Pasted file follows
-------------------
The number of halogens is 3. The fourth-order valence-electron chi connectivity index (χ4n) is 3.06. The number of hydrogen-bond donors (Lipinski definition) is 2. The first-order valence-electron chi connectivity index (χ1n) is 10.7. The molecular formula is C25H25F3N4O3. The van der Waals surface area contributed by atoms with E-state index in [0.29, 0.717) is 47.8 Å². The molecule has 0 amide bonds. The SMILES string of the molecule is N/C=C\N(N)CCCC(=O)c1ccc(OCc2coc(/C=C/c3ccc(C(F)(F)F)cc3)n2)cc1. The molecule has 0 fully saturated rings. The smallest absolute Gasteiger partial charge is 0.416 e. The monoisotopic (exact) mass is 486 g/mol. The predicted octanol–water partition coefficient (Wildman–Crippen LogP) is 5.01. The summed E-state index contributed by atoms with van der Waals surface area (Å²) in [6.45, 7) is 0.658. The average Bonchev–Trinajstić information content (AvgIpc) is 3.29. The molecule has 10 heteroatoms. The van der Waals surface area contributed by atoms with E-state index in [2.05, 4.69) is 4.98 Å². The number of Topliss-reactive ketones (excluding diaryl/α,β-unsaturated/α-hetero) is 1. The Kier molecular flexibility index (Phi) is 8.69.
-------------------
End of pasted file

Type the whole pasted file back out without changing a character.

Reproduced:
The number of halogens is 3. The fourth-order valence-electron chi connectivity index (χ4n) is 3.06. The number of hydrogen-bond donors (Lipinski definition) is 2. The first-order valence-electron chi connectivity index (χ1n) is 10.7. The molecular formula is C25H25F3N4O3. The van der Waals surface area contributed by atoms with E-state index in [0.29, 0.717) is 47.8 Å². The molecule has 0 amide bonds. The SMILES string of the molecule is N/C=C\N(N)CCCC(=O)c1ccc(OCc2coc(/C=C/c3ccc(C(F)(F)F)cc3)n2)cc1. The molecule has 0 fully saturated rings. The smallest absolute Gasteiger partial charge is 0.416 e. The monoisotopic (exact) mass is 486 g/mol. The predicted octanol–water partition coefficient (Wildman–Crippen LogP) is 5.01. The summed E-state index contributed by atoms with van der Waals surface area (Å²) in [6.45, 7) is 0.658. The average Bonchev–Trinajstić information content (AvgIpc) is 3.29. The molecule has 10 heteroatoms. The van der Waals surface area contributed by atoms with E-state index in [2.05, 4.69) is 4.98 Å². The number of Topliss-reactive ketones (excluding diaryl/α,β-unsaturated/α-hetero) is 1. The Kier molecular flexibility index (Phi) is 8.69.